This week, Smoke Signals goes around the world in cannabis news, starting in the Great White North:
Legalization in Alaska
Santa may be extra jolly this year, as last week brought the revelation that the North Pole has a commercial cannabis growing operation. OK, the grow op is not at the North Pole. As far as we know, Santa's elves are not busily tending a fresh crop of Afghani Kush. But Black Rapids LLC is growing such a crop in North Pole, Alaska.
And that was the strain sold last week at Arctic Herbery, the first cannabis store to open in Anchorage, Alaska's largest city. The first customer in a long line stretching around the block was 81-year-old Anna Ercoli, who told reporters she would be mixing her 2.5 grams of Afghani Kush flower into a medicinal cream. "This is really the only thing that when I put it on my skin, I can go to sleep and I can sleep because I have no pain," she said.
Canada's Cannabis Policy
Next door in Canada, the government's cannabis legalization task force issued its much-awaited report on cannabis policy. The report states that, "There is growing recognition that cannabis prohibition has proven to be an ineffective strategy for reducing individual or social harms" and recommends that Canada implement a public health and research-focused system to displace the illegal cannabis market.
The report makes 80 recommendations in all, including a minimum age of 18 for purchases, a 30-gram limit on public possession, a growing limit of four plants per home, separation of cannabis from alcohol and tobacco, both in products and in sales locations, and legalizing dedicated locations for cannabis consumption and cannabis mail-order services. Prime Minister Justin Trudeau's administration is expected to introduce nationwide cannabis legalization legislation in 2017.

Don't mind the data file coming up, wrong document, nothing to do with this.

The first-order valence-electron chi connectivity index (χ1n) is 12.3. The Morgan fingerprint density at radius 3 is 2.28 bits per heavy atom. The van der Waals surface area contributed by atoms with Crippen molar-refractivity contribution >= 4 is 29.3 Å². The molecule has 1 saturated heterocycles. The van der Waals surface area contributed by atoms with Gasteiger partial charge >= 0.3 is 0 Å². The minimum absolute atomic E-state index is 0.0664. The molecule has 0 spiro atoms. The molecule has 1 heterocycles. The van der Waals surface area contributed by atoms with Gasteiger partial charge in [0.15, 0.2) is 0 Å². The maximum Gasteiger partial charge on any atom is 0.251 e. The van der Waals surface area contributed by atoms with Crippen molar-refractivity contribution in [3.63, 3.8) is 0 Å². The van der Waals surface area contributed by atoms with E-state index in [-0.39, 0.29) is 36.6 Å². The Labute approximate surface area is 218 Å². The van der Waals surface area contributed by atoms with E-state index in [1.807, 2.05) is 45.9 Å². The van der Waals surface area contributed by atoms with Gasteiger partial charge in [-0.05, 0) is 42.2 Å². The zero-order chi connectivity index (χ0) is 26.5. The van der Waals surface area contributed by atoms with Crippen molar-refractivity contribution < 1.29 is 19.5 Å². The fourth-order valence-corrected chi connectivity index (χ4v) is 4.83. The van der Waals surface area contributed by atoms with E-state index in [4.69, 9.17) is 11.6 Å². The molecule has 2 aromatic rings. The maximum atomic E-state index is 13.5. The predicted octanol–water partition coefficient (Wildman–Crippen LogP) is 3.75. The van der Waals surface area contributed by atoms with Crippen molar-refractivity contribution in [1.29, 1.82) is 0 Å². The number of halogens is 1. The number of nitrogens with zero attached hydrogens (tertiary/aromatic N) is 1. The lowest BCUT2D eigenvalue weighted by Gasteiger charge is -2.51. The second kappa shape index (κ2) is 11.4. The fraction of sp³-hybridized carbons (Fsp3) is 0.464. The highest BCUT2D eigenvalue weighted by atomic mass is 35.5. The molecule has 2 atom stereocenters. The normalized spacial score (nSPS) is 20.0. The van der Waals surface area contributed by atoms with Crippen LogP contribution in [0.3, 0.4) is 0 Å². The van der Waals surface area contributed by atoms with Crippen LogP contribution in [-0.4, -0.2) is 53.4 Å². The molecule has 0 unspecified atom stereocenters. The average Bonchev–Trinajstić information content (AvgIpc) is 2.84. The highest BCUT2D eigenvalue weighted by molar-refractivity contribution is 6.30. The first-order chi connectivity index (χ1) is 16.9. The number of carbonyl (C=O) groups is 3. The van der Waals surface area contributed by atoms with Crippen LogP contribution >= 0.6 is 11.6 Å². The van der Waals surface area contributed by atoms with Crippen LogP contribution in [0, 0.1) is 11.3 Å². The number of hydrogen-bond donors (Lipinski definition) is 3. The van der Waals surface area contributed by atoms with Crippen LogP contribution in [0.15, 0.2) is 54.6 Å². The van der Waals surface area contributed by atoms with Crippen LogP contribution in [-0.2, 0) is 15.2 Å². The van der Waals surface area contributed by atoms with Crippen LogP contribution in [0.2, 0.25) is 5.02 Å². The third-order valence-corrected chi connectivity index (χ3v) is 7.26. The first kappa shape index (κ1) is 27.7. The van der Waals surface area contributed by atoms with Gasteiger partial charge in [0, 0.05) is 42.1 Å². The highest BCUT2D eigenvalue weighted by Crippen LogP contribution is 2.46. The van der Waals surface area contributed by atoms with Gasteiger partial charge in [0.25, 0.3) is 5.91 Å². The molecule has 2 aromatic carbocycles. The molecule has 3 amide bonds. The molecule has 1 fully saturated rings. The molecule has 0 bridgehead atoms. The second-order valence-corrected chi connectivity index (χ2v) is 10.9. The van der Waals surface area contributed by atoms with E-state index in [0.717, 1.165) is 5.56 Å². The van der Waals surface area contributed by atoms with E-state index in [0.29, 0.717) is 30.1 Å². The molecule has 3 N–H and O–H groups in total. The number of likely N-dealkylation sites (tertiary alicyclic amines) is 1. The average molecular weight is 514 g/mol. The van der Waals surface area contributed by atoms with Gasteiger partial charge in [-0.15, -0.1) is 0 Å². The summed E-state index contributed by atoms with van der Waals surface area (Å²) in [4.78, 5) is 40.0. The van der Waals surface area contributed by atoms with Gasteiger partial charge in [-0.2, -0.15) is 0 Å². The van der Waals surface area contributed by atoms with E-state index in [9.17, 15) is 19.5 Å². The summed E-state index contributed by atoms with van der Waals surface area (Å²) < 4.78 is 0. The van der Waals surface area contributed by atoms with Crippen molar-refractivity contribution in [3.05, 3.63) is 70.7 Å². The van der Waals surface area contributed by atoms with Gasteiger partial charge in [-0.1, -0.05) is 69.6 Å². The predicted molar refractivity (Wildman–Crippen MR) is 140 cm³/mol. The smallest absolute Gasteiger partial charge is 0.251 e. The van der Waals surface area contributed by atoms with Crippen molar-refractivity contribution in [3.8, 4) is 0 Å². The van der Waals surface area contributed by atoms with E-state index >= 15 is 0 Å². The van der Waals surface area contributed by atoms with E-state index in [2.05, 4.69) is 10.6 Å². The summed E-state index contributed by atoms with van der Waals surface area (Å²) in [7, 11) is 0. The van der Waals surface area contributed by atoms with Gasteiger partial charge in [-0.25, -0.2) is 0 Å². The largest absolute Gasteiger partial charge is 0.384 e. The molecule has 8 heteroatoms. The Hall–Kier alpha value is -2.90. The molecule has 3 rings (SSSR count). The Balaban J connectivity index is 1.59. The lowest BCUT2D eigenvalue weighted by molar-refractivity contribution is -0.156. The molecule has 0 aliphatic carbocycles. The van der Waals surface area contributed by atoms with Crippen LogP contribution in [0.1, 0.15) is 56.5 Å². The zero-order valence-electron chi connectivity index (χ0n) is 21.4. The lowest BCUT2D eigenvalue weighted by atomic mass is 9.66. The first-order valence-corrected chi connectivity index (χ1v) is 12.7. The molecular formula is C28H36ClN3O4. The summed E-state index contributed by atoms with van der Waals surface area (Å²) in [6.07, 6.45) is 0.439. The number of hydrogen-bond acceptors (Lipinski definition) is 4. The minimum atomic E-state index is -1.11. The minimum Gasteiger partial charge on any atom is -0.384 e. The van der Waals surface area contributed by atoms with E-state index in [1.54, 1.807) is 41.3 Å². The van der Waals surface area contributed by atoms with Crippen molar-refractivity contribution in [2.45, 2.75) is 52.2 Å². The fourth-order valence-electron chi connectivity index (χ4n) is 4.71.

Mexico Moves Toward Medical
South of the border, the Mexican Senate passed a bill legalizing medical cannabis. Last week's vote was the latest in a series of actions by the Mexican government that have included decriminalizing possession of small amounts of cannabis and allowing individuals to grow cannabis for personal use. The bill will now be considered by Mexico's Chamber of Deputies. Over the past decade, an estimated 100,000 Mexicans have been killed and 30,000 have gone missing due to the war on drugs.
Colombia's War on Drugs Ends
And speaking of the war on drugs, Colombia's civil war, which dragged on for over 50 years, has finally ended. The conflict was closely tied to the war on drugs, as the FARC rebels were funded by proceeds from illegal drug trafficking. Colombian President Juan Manuel Santos received the Nobel Peace Price for his efforts to end the war, and used his acceptance speech to address the issue. "The war on drugs has not been won, and is not being won. The manner in which this war against drugs is being waged is equally or perhaps even more harmful than all the wars the world is fighting today, combined," Santos said.
The Numbers from Portugal
Finally, in Portugal, 15 years after decriminalizing all drugs there still has been no increase in drug use and drug-related deaths, and illnesses have decreased dramatically since the policy change. A similar picture is emerging in the United States, where millions of people now have access to legal cannabis but teen drug use is at historic lows—but the connection, or lack thereof, still baffles officials.
"I don't have an explanation," Dr. Nora Volkow of the National Institute on Drug Abuse, told U.S. News & World Report.